This posting follows from 20190509_b3_obseff where I took a look at observing efficiency for BICEP3 in 2017 (95GHz). The question was asked as to how this may differ at higher frequencies.
First please take a look at the plots below which show the data passing binary quality cuts for BICEP3 and Keck in 2018. BICEP3 is all 95GHz and Keck is 4/5 220GHz and 1/5 270GHz. On the x-axis is date in MMDD format. On the y-axis is nominally working channel number. Horizontal blue lines are channels which never actually work but didn't get removed from the list. The nominal number of light channels for BICEP3 is 2400 and for Keck it is 2480. The first 4 receivers of Keck are 220GHz and the 5th is 270GHz - from about 1700 on the y-axis onwards - we can see the transition going up the plot between Oct 3 and Oct 13 on the x-axis since bad weather events tend to last longer at 270GHz.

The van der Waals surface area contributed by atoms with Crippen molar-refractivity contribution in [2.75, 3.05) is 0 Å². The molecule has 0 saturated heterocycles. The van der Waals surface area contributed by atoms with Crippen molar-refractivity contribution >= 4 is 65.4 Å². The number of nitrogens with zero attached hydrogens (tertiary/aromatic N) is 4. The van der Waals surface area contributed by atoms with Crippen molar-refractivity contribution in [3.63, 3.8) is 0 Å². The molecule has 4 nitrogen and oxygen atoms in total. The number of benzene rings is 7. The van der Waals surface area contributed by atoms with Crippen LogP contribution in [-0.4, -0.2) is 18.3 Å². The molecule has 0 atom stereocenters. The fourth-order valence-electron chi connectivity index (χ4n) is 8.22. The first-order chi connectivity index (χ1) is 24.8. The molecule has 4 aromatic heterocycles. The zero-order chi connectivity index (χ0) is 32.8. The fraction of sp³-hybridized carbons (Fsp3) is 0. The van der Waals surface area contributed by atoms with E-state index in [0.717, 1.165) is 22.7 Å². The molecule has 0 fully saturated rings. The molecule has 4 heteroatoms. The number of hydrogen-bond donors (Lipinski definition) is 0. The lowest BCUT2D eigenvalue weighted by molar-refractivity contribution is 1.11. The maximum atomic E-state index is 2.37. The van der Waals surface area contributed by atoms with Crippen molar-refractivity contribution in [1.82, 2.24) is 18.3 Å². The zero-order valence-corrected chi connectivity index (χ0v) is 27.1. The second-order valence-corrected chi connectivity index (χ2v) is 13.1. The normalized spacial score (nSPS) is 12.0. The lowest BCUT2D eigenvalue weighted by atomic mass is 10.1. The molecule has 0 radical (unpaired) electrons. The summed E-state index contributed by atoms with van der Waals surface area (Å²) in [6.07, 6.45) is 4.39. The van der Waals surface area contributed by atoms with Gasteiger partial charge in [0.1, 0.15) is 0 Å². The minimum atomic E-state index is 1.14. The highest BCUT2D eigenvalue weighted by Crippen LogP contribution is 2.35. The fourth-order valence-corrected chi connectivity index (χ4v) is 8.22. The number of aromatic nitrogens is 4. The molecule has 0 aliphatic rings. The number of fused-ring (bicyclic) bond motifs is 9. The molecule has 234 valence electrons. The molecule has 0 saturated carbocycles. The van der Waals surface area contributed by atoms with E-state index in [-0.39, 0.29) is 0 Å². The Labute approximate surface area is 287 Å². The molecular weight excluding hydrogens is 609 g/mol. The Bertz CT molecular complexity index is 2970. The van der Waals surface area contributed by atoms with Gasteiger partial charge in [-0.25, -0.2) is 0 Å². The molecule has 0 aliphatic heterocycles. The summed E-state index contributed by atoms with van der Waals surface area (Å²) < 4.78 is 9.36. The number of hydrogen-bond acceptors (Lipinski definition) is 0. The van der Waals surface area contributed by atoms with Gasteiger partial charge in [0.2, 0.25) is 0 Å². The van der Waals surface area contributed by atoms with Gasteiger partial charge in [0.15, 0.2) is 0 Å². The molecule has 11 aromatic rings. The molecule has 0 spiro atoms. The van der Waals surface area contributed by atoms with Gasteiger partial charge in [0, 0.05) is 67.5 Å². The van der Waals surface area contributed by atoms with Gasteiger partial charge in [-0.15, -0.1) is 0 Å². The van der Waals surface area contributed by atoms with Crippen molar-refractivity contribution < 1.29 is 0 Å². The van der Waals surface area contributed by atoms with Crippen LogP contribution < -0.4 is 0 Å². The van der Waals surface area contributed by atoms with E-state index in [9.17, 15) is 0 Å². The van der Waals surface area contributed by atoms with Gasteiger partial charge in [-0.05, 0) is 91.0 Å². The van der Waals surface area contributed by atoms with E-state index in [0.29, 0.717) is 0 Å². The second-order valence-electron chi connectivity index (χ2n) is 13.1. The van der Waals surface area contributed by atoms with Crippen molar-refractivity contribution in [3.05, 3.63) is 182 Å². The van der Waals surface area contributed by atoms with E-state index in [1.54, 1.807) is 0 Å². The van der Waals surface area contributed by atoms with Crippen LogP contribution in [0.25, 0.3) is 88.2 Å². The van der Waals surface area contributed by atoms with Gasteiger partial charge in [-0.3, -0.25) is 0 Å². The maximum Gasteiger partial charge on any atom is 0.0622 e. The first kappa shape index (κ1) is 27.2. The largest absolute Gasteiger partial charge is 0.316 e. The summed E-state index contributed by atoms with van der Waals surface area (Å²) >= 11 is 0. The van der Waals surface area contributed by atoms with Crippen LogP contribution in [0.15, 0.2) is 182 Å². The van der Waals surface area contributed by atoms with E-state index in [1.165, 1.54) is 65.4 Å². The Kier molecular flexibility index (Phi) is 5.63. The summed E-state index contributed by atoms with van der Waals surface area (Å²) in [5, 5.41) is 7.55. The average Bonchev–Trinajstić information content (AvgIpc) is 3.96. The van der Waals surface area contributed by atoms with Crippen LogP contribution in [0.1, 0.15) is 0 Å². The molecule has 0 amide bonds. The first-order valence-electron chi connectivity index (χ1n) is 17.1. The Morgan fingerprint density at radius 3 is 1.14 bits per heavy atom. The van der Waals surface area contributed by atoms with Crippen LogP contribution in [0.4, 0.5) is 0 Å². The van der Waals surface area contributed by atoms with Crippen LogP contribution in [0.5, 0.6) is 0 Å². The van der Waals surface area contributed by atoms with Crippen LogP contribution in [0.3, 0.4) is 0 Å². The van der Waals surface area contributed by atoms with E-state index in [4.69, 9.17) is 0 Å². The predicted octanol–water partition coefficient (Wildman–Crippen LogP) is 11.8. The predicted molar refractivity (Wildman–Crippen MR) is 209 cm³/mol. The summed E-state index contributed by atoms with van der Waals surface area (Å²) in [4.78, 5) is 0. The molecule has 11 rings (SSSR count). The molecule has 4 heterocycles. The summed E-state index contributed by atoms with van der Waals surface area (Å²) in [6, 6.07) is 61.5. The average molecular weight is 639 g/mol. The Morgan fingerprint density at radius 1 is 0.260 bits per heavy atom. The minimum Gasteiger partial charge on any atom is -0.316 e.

The map making process records the number of pair-seconds binned into each map pixel. Taking the sum over all pixels for 95/220/270 GHz gives \(7.02\times10^9\), \(4.06\times10^9\), \(0.71\times10^9\) seconds for 95/220/270GHz respectively. The number of light pairs are 1200, 992 and 248 respectively so comparing to the number of pair seconds in a year:
\((7.02\times10^9)/(1200\times365\times24\times60^2)=0.186\) at 95GHz
\((4.06\times10^9)/( 992\times365\times24\times60^2)=0.130\) at 220GHz
\((0.71\times10^9)/( 248\times365\times24\times60^2)=0.090\) at 270GHz.
The above is just the binary cuts. In an ideal world all the pairs being coadded would carry equal weight. In reality some are lower noise than others so the effective efficiency factor is lower than the above. In principle the map making process keeps track of this and I will post about it another time.